My point is we are all human and no one is perfect, in the heat of the moment  things will happen ,some go unnoticed , others stand out , so there is a word misspelled. The importance of this is like the importance of the county line, know one can pin point it and does anyone really give a damm ????

I for one see this as a unplanned way of bringing to bear the excellent workmanship and planning ,a true labor of love Harry put into this masterpiece 

well done 

Harry / Pipefitter????

 

 

 

 

 

 

 

Moonson posted:

Interesting to read, Hank Todaro, interesting , indeed.

FrankM, Layout Refinements

 

Reminded me of an article in the Sunday newspaper magazine many years ago about a painter at Pullman who deliberately skipped a box car number just before he was leaving and the resulting accusations he stole it.

Again, very nice piece of workmanship! 

Marty Milner posted:

The University of Tennessee misspelled the word Tennesee on a t-shirt as well as a catalog about 10 years ago. On the other hand many businesses misspell words as an attention grabber, maybe that's what Harry was going after. In any case its nice to see someone building and posting their workmanship. Too bad we can't just enjoy their workmanship rather than criticizing, could be why many don't post anymore. Maybe the critics can show what they built for our enjoyment.

Marty, WELL PUT..

Although the misspell was not intentional, Highlighting the error certainly made everyone take a second look and go deeper into the building and notice all the details. Harry appreciates the input and hopes you stop by his York Orange Hall booth where this building will be on display until his customer picks it up on Saturday.

See you all at York...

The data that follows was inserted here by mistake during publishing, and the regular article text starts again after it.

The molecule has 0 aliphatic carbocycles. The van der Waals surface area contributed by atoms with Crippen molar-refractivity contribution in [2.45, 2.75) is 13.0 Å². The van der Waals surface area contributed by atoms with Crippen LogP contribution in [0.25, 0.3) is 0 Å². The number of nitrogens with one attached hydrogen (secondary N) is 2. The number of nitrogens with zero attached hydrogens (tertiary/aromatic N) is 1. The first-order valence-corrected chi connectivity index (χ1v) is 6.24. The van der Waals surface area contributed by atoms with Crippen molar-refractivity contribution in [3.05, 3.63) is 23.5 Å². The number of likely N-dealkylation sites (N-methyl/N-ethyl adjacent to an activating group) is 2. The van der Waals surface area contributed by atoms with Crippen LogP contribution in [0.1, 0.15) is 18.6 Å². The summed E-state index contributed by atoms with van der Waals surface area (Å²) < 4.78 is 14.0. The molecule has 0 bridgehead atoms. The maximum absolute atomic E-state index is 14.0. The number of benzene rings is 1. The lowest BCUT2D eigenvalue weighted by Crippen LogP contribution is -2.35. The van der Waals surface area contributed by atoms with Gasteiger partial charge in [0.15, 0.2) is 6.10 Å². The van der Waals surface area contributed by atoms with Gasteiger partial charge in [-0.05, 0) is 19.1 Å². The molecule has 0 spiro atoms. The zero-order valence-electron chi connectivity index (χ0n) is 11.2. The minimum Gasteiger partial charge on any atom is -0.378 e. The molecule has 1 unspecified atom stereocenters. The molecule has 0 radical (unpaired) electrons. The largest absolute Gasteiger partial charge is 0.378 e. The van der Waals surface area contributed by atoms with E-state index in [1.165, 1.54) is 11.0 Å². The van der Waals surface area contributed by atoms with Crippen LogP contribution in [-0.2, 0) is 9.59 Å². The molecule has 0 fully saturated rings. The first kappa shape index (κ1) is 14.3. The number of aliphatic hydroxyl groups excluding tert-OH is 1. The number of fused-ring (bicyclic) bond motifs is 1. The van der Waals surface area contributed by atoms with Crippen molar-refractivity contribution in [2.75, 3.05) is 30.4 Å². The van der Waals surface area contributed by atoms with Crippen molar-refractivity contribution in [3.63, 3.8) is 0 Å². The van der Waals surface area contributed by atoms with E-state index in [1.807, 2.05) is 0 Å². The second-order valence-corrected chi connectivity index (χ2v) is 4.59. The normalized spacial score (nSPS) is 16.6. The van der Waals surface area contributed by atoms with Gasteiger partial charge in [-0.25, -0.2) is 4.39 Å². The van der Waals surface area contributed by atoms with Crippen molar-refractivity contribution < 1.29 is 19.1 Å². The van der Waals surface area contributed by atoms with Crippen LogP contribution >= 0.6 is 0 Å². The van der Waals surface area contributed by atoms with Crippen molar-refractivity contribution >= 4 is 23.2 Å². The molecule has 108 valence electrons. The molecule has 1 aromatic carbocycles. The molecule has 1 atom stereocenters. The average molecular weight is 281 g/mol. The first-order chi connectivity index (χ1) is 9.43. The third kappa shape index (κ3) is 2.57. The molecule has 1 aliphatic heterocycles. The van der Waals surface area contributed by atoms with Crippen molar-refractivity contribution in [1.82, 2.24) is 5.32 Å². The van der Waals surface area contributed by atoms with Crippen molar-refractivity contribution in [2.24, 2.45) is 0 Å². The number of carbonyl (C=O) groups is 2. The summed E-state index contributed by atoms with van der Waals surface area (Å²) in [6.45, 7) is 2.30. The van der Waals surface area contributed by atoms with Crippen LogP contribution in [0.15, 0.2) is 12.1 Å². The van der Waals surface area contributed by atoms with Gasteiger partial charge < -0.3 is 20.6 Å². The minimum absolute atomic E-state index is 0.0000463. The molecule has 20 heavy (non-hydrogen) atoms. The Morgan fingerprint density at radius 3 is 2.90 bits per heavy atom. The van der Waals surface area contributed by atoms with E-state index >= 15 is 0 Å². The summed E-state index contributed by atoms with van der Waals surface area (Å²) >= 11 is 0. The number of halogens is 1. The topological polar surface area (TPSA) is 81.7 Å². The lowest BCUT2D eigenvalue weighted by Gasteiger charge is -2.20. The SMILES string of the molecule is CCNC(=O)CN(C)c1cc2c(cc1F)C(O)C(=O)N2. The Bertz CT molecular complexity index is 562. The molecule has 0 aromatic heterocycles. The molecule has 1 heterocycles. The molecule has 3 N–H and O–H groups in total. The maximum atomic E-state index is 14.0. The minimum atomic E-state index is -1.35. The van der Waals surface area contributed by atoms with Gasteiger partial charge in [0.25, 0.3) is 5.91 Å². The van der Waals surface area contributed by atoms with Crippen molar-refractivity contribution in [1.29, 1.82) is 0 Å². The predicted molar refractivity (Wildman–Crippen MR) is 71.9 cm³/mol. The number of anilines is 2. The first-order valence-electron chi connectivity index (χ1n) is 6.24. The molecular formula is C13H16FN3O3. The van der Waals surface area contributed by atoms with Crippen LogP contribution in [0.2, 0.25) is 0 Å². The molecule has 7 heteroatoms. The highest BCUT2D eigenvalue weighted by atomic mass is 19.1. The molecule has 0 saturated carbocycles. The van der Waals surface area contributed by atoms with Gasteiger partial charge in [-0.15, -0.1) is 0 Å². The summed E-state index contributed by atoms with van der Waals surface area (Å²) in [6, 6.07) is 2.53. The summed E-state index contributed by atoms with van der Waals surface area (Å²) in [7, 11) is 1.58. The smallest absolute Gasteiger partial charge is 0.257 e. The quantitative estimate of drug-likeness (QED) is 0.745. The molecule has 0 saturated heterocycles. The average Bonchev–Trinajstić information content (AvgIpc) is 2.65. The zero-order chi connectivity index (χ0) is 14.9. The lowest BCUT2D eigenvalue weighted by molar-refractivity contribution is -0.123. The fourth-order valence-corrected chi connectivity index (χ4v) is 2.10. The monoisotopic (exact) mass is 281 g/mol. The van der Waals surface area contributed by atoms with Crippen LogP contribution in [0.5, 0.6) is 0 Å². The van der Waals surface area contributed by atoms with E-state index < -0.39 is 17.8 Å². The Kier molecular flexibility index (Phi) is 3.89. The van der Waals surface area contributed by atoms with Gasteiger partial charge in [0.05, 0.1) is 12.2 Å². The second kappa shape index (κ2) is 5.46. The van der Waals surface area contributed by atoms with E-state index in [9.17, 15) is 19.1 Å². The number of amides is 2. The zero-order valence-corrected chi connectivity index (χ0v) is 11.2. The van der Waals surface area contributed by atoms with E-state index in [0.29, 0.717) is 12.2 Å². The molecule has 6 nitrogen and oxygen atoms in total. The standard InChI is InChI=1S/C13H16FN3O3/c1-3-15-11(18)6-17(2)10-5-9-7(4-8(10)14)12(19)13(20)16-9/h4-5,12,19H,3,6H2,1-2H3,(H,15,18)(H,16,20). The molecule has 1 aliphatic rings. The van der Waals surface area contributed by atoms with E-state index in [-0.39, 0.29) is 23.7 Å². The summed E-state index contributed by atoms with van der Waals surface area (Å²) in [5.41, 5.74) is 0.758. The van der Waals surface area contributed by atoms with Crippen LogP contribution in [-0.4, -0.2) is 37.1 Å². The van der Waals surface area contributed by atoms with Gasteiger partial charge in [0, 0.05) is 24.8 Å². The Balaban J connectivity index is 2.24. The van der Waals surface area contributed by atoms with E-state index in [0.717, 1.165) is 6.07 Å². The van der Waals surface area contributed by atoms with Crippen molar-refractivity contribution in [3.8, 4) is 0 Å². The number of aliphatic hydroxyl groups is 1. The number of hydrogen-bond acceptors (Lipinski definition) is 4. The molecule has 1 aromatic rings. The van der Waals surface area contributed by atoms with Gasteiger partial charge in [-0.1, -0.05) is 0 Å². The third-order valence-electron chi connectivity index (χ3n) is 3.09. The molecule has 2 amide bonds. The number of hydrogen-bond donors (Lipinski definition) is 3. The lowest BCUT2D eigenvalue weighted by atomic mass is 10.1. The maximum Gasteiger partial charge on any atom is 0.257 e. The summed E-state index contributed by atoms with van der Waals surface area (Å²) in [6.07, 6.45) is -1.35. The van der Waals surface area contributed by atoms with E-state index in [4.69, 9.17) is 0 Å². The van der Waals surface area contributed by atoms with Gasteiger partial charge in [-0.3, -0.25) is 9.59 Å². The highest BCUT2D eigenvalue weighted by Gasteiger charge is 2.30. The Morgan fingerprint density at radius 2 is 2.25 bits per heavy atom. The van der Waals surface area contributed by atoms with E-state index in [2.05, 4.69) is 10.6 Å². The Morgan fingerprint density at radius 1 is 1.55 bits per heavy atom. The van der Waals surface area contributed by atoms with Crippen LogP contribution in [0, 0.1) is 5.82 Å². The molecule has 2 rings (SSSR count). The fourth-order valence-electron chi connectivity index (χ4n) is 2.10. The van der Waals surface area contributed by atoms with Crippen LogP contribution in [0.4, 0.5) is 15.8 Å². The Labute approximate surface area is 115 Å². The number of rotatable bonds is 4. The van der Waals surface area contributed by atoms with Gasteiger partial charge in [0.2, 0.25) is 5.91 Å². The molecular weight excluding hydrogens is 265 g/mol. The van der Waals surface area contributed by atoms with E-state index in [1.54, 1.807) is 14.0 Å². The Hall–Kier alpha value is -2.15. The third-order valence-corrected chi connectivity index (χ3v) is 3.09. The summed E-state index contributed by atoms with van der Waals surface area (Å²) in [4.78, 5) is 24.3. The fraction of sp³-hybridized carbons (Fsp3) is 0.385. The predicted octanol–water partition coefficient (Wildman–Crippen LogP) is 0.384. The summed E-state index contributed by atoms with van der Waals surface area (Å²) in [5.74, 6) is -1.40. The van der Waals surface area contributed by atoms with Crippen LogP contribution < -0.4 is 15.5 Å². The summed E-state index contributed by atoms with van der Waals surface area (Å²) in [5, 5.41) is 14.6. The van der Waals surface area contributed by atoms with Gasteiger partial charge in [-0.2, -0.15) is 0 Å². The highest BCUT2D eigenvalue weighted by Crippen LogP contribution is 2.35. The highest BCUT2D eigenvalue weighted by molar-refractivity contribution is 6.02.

Marty Milner posted:

The University of Tennessee misspelled the word Tennesee on a t-shirt as well as a catalog about 10 years ago. On the other hand many businesses misspell words as an attention grabber, maybe that's what Harry was going after. In any case its nice to see someone building and posting their workmanship. Too bad we can't just enjoy their workmanship rather than criticizing, could be why many don't post anymore. Maybe the critics can show what they built for our enjoyment.

Just to set the record straight, I was neither criticizing nor being critical of the misspelling. Maybe if you had bothered to read the entire post, you would have read that I started the post by indicating that it was an "outstanding piece".

In addition, the only reason I even mentioned it in the first place was that a prior poster had noted that Harry had placed on the sidewalk an "ice cream cart vendor" that had run over a pedestrian - a rather whimsical addition to the piece - and I was simply wondering whether the misspelling of the word "deserts" was also done intentionally or not - not as being critical.

Talk about someone being overly critical …... maybe that's why some don't post anymore.

I am actually the lucky owner of another one of Harry's true masterpieces.  There are few left in our hobby that I have met that are true master craftsmen like harry.  My wife and I were lucky enough to meet them at York in 2014 and now count harry and vicki as good friends.  And just to end the debate, my grandparents were Pennsylvania Dutch, spoke very little English, and that is how they spelled desert, who am I to correct my grandparents.  Again as I said today harry, thank you, thank you thank you, for your true artistry and knowledge you bring to our hobby.  Remember, subway each store besides Katz is a tribute to a family member past and present and harry incorporated them all in this module 

I was blessed to be at York last week and shared tables with Harry and his young wife Vicky,  we had a great time, the people who looked at his work were  Mezmorised by the details, I too have many of Harry’s masterpieces including the large  brewery he displayed several times at York.  I first met Harry and Vicky at a Night to Remember at the New Jersey High Railers in Paterson. We’ve been family ever since. Harry has the Unique Ability to capture the Industrial Age architecture by bringing it to life thru his art form.  He never fails to  amaze us all with his  unique one of a kind structures or life like  renderings .   God Bless you both for your contributions to our Hobby.